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SCOW: Jury need not unanimously agree on the location of an alleged sexual assault

State v. Darryl J. Badzinski, 2014 WI 6, reversing unpublished court of appeals decision; case activity

Badzinski was charged with sexually assaulting his niece, A.R.B., during a family gathering at the home of his parents. (¶¶8-9). A.R.B. testified the assault occurred in a specific room–the basement laundry room. (¶11). But there was also testimony from multiple defense witnesses that it was not possible for the assault to have happened in the laundry room. (¶¶15-16). During deliberations, the jury asked two questions. First, they asked if they had to agree on the “place” the assault occurred; the court told them they had to agree it occurred at Badzinski’s parents’ house. They then asked whether they had to agree on which room the assault occurred in; to this question the trial judge answered “no.” (¶20).

Badzinski claimed that because the only evidence of the crime was A.R.B.’s testimony, and that A.R.B. testified that the assault occurred in the laundry room, the room in which the assault occurred is a fact necessary to prove an essential element of the crime. Thus, he argued, the jury had to be unanimous about which room the assault occurred in. The supreme court rejects this claim.

While the a defendant has a right to a unanimous verdict on the essential elements of the crime, unanimity is not required with respect to the alternative means or ways in which the crime can be committed. Holland v.State, 91 Wis. 2d 134, 143, 280 N.W.2d 288 (1979); State v. Derango, 2000 WI 89, ¶14, 236 Wis. 2d 721, 613 N.W.2d 833. The essential elements of the crime charged in this case are (1) that the defendant had sexual contact with A.R.B. and (2) that A.R.B. was under the age of 13 years at the time of the alleged sexual contact, § 948.02(1)(e), so those are the only elements that the jury must have agreed upon unanimously:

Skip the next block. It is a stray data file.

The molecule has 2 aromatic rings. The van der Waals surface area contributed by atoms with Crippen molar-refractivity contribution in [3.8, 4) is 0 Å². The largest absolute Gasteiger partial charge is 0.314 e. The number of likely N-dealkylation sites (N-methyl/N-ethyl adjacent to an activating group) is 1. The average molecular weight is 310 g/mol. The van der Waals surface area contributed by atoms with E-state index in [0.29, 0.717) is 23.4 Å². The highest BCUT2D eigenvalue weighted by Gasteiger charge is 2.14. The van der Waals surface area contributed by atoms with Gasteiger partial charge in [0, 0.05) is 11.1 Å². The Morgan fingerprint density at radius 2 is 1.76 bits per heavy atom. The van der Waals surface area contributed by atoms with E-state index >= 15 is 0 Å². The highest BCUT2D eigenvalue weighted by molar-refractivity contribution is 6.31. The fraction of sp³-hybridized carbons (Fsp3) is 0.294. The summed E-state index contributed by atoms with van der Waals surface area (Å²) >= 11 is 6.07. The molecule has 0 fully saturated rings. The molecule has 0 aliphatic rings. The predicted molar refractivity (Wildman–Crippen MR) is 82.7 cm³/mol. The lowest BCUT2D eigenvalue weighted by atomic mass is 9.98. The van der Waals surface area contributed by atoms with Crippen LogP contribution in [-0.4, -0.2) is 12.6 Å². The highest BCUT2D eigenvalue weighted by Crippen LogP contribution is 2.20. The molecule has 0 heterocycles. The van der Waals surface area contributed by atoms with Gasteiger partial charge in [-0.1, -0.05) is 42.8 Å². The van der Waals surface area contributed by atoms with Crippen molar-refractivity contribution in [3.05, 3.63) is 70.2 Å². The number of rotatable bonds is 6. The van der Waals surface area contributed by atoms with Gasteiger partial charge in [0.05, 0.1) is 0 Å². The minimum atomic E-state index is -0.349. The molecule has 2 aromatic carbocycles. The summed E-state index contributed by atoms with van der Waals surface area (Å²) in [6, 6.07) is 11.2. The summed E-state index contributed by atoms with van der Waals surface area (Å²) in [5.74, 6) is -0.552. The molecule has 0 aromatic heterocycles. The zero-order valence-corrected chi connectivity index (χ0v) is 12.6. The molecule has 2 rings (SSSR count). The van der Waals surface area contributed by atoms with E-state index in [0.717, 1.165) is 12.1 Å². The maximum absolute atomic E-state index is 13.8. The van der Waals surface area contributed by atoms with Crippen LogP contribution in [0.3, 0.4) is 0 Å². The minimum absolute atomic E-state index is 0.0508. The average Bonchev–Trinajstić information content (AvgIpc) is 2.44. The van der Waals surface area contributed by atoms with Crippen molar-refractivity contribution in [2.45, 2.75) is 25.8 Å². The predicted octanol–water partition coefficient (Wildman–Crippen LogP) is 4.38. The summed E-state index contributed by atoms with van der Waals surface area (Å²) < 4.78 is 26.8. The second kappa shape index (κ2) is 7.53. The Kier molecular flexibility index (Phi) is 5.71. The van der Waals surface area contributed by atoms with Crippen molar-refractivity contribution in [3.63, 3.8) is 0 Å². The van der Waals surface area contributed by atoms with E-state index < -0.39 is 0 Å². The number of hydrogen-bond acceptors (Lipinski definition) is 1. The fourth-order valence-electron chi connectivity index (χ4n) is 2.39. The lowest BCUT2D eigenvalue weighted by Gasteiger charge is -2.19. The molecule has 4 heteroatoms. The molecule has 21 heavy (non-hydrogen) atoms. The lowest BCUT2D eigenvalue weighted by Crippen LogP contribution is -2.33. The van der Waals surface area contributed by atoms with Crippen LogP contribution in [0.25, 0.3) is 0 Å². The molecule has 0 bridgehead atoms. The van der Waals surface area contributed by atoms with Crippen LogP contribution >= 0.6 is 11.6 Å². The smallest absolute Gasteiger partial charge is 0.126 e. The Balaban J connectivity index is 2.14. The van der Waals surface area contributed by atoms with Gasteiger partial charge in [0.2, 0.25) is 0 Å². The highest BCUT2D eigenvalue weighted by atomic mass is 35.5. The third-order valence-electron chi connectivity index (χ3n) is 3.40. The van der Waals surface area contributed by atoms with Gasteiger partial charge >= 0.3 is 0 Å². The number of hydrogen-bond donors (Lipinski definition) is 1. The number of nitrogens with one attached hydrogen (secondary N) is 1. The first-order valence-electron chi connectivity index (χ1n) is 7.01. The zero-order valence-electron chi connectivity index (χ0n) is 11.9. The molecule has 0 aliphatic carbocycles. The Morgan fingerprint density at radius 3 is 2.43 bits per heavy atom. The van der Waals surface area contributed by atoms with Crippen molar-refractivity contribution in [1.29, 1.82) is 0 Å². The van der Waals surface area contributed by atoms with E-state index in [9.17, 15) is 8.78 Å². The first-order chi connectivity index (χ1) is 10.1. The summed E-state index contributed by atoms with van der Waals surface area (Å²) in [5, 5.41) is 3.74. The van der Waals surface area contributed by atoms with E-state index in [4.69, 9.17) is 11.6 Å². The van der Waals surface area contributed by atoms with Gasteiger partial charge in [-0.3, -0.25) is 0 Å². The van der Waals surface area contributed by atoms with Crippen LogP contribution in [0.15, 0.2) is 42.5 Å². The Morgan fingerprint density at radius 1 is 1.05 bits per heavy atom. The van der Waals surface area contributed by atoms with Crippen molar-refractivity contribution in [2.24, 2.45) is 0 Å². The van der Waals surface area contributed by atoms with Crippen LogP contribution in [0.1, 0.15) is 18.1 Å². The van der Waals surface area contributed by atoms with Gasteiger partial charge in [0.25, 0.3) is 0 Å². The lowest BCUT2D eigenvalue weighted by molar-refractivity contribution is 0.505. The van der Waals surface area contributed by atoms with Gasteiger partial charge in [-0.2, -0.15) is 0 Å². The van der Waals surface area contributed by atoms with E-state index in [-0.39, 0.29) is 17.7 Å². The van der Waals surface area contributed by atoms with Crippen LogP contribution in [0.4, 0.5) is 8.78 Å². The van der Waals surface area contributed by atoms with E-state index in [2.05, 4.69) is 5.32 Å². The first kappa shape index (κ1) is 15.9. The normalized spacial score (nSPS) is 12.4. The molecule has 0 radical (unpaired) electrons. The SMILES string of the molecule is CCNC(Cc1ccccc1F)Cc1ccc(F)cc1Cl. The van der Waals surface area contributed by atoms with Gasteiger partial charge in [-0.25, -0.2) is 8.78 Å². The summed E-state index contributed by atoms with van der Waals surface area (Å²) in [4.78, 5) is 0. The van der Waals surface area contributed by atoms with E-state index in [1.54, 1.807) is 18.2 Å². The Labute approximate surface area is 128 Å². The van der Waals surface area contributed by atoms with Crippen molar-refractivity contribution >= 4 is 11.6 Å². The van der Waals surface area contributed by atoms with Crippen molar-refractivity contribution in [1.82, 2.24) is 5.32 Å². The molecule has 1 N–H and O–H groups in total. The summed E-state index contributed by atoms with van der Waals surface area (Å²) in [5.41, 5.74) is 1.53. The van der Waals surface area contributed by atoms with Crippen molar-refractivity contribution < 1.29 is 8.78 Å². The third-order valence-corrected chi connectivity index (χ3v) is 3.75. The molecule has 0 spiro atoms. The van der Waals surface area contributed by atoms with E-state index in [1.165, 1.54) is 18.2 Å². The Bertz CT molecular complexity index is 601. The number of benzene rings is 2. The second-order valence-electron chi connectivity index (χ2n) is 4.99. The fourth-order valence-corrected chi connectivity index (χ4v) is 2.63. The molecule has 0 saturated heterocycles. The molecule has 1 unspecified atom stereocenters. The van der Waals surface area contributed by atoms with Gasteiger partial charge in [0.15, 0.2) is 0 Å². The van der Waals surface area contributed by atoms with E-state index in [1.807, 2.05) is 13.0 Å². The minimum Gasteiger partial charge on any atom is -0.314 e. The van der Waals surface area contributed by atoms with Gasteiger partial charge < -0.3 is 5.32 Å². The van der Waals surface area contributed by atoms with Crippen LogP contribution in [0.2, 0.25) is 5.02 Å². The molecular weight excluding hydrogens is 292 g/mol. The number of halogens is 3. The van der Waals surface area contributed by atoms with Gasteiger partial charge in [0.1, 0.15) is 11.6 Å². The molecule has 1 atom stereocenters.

¶32  … The location of the room is not a fact necessary to prove either of the essential elements in this case. A.R.B. testified that Badzinski’s actions occurred in the laundry room. The contrary evidence regarding the location of the assault was relevant to A.R.B.’s credibility. See Kohlhoff v. State, 85 Wis. 2d 148, 154, 270 N.W.2d 63 (1978). However, a jury does not need to accept a witness’s testimony in its entirety. State v. Balistreri, 106 Wis. 2d 741, 762, 317 N.W.2d 493 (1982); State v. Kimbrough, 2001 WI App 138, ¶29, 246 Wis. 2d 648, 630 N.W.2d 752. The jury could have believed A.R.B.’s testimony about the sexual contact itself without believing that it occurred in the laundry room. Indeed, [the state’s expert on child sexual assault victims] testified that child victims do not always remember the peripheral details of the assault.